We all know it’s important to eat enough protein. Never run out of ideas again with this simple how-to!
Protein isn’t just important for building and repairing a healthy body. It’s also very filling, providing the most satiety per calorie of all the macronutrients. Aim to eat around 1 gram protein per 1 pound body weight, spreading your intake throughout the day and eating some protein at every meal and snack. If you track calories, remember that protein is 4 calories per gram of protein.
Sources of protein
Meat eaters, pescatarians, vegetarians and vegans alike can all eat plenty of protein.
Eggs: Eggs (whites and yolks) are an incredible source of protein. In fact, eggs are considered the only complete protein, with all the amino acids present. Think outside the egg-box and don’t always go for hen's eggs.
Dairy: All dairy is a decent source of protein, but choose Greek yoghurt (which has been strained so the protein percentage is higher), quark, Skyr, fromage frais or cottage cheese for the highest amount of protein per serving.
Poultry and white meat: Chicken, turkey, pork and other white meat is a good source of protein and tends to be very lean.
Fish: White fish, oily fish, cold water fish and ocean fish are all great sources of protein. Oily fish has a higher amount of fat, but it is very healthy omega 3 fatty acids, so don’t shy away.
Seafood: Shellfish and other seafood is another great source of protein and tends to be practically zero fat too.
Red meat: Beef, game, wild and exotic meats are all great sources of protein and rich in iron, too. If you are concerned about dietary fat, choose leaner cuts, leaner mince, or try alternatives like venison or bison.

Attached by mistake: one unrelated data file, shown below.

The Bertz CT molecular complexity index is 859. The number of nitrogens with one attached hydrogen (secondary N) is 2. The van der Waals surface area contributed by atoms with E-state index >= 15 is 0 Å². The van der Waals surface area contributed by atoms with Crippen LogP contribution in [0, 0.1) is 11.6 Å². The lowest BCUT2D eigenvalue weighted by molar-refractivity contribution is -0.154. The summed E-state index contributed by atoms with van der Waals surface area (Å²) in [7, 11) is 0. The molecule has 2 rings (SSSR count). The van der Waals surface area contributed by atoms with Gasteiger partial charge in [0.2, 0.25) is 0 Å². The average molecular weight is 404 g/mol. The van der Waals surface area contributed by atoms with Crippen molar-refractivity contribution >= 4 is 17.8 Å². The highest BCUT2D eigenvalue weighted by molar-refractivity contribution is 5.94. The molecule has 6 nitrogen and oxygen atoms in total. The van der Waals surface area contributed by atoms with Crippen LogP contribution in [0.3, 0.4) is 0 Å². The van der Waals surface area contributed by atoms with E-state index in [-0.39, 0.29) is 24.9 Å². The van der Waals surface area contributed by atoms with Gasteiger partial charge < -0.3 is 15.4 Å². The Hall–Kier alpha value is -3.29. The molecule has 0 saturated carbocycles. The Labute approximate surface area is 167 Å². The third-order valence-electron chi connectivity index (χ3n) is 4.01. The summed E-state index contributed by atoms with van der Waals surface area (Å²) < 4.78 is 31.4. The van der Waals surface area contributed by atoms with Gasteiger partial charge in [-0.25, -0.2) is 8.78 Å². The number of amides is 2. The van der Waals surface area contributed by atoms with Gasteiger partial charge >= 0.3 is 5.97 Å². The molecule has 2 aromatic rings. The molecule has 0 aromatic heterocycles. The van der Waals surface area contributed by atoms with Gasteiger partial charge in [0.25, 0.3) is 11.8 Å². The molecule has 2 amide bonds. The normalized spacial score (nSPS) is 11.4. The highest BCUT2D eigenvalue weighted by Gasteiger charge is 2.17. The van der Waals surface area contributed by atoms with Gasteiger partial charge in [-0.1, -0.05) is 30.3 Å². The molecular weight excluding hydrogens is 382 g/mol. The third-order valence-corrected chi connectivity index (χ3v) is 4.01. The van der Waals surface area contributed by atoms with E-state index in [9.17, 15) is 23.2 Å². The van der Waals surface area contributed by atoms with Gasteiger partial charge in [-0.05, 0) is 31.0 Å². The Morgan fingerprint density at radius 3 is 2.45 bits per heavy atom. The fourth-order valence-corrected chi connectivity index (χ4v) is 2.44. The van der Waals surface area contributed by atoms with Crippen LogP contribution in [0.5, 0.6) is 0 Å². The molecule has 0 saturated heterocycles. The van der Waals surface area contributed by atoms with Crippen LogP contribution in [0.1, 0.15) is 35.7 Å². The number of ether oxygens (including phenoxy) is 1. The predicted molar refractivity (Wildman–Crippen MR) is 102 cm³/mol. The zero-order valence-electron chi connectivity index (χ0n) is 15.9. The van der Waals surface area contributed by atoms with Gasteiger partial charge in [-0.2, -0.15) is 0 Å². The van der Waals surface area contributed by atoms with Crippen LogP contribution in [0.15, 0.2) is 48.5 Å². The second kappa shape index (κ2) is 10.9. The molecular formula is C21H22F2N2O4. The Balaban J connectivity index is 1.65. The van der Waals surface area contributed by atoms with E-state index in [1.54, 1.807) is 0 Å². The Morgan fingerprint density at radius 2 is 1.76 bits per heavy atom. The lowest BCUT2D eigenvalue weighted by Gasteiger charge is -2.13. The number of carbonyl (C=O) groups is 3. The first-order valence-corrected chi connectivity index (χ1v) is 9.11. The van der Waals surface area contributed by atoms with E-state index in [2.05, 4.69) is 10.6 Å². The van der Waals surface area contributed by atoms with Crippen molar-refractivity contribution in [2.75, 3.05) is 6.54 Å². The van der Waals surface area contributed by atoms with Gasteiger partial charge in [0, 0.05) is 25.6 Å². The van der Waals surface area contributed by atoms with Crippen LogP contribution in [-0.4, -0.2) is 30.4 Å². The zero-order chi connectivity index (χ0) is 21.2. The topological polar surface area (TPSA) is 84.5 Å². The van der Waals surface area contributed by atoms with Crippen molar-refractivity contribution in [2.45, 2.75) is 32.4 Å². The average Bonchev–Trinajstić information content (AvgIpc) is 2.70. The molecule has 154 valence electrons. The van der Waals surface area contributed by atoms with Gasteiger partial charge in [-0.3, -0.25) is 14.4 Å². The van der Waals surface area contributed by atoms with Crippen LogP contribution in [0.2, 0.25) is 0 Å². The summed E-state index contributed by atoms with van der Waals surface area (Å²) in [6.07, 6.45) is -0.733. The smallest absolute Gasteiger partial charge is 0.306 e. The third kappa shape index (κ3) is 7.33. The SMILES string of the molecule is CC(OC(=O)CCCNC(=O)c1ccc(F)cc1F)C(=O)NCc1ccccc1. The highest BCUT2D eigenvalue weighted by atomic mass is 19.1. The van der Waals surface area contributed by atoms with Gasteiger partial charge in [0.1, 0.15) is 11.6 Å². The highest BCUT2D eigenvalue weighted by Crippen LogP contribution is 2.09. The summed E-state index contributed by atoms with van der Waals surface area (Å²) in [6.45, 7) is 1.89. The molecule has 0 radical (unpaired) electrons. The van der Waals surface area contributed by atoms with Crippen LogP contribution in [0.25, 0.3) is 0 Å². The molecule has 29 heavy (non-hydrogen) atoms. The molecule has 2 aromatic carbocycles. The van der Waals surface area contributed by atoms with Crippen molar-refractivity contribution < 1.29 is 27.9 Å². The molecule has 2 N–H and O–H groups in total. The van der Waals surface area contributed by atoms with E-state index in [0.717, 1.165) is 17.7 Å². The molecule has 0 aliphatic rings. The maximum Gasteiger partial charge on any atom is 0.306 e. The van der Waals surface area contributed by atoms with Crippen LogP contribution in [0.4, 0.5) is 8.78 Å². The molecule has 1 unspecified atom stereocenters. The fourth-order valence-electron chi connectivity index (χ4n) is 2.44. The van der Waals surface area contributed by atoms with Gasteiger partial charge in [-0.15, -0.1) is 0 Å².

Lentils, pulses and beans: All pulses, beans and lentils are great sources of protein and a useful source for those who choose not to eat meat. Meat eaters can also use these ingredients to ring the changes (and save on their food shopping). Beans, lentils and pulses are versatile, packed with fibre, and are great store-cupboard items.
Tofu and Quorn: These types of products are high in protein and very versatile, lending themselves well to all kinds of recipes and main meals.
Protein powder: Whey protein powder, as well as other forms like pea protein, rice protein, hemp protein and casein, are powdered forms of protein which make a very convenient protein source. There’s nothing special about them, but they are convenient and quick to make. If you prefer real food for your protein sources, that’s fine too.
Trace protein: Don’t forget that small amounts of the macronutrient protein is found in loads of other foods, too. You don’t have to eat a 'protein’ food to get protein into your diet. Green vegetables and grains are two great examples of this.
Your protein shopping list
Here’s what a protein-rich shopping list might look like:
Real Greek yoghurt or Skyr
A large pot of plain, low fat cottage cheese
A small pot of flavoured cottage cheese (fruit, or savoury)
Lentils (red, green, yellow)
Tinned beans (kidney beans, chickpeas, butter beans etc)
Tinned tuna, mackerel and sardines
Fresh salmon or trout
A bag of prawns for the freezer
A large box of “happy hen” eggs
A small box of duck eggs
A carton of liquid egg whites
Easy ways to eat more protein
An omelette with mushroom and spinach, using whole eggs or a combination of whole eggs and liquid egg whites to maximise volume whilst reducing a little fat
Poached eggs on toast
Leftovers from dinner!
A wrap with grilled chicken and vegetables
Home-made chicken and lentil soup
A large tuna salad with all your favourite veggies, plus some rinsed tinned beans or pulses
A big vegetable stir fry with prawns, fish or white meat
Homemade beef mince burgers
Homemade chilli served with a dollop of fromage frais or Greek yoghurt
A pot of Greek yoghurt with berries and some nuts
A small tub of cottage cheese with raw vegetables for dipping
A couple of hard-boiled eggs
A smoothies made of protein powder, frozen berries, banana and a handful of ice
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